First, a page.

The southern California developer attempting to purchase troubled Norwalk Furniture Corp. has reportedly pulled out of the deal, leaving the fate of the 106-year-old high-end furniture manufacturer in a precarious state.
More than 200 workers at Norwalk's northwest Ohio factory were sent home Wednesday by company officials.
In a written statement, the company said Dallas-based Comerica Bank "was temporarily unable to fund our operations yesterday based on the present state of the negotiations for the financing plan for the period through closing of the deal between Norwalk and the buyer, IRG/Blackbird Capital Partners. Negotiations continue and we are hopeful for a quick resolution to these negotiations."
The statement said the company has stopped accepting new orders.
"Regardless of the outcome of the negotiations, we are also working with Comerica for immediate funding to be able to produce orders in-house that need no new raw materials and then additionally orders in-house that will need additional new raw materials. We will send payment instructions regarding these orders as soon as we resolve funding the production of these orders."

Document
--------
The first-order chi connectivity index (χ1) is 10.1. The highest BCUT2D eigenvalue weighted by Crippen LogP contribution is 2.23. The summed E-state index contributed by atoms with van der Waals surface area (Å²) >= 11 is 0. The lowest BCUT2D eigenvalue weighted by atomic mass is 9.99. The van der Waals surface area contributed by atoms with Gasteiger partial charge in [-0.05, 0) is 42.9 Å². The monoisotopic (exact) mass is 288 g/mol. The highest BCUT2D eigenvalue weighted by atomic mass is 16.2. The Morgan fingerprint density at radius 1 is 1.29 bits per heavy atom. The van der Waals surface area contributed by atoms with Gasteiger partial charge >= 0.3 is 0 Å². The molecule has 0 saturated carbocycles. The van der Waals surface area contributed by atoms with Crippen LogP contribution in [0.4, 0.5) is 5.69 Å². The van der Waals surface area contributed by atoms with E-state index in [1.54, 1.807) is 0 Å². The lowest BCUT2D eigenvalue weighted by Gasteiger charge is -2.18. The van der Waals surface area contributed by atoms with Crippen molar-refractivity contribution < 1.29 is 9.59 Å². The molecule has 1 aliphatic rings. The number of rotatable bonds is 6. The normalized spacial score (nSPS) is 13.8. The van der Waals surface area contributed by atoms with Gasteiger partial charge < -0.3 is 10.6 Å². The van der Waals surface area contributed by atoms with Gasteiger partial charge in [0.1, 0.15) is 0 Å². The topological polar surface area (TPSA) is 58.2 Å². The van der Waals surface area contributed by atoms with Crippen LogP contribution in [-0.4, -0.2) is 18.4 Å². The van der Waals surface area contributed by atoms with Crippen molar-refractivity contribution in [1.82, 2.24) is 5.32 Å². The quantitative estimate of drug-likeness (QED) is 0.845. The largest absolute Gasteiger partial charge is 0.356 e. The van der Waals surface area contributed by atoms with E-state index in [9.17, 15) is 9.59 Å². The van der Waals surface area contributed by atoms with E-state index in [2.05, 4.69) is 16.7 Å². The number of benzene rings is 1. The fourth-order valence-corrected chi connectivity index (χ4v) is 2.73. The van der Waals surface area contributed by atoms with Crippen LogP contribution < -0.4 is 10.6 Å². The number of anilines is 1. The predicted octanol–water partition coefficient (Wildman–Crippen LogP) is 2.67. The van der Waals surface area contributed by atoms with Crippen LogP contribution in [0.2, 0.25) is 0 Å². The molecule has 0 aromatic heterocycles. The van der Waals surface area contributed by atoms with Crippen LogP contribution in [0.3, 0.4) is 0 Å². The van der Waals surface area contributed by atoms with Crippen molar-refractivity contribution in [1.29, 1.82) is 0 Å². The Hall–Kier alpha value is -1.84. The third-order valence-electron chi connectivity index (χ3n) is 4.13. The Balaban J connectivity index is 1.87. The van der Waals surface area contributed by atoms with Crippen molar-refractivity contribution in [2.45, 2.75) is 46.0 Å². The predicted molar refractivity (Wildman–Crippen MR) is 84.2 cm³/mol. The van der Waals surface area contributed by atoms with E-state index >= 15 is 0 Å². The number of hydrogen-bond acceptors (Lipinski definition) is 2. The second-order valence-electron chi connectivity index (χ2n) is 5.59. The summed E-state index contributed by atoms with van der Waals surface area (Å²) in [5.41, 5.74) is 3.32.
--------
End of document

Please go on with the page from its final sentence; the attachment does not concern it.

Stuart Lichter, president of Industrial Realty Group, told the Cleveland Plain Dealer that his company had ended its acquisition effort. He did not return a call to The Blade seeking comment.
Norwalk Furniture Chairman Jim Gerken could not be reached for comment yesterday. However, the company's statement indicated hope that operations at the furniture maker could resume.
"Although we feel confident that the employees will be back at work this week, we will not be accepting orders until we have a credible, funded going-forward plan. We will keep you updated as the situation evolves," the statement said.
The company shut down in July when its financing was pulled. At that time, it had a factory with 500 employees making customized higher-end furniture in Norwalk, plus a 400-employee factory in Fulton, Miss., and an operation in Cookeville, Tenn. It also has a chain of stores selling the products.
- Larry P. Vellequette
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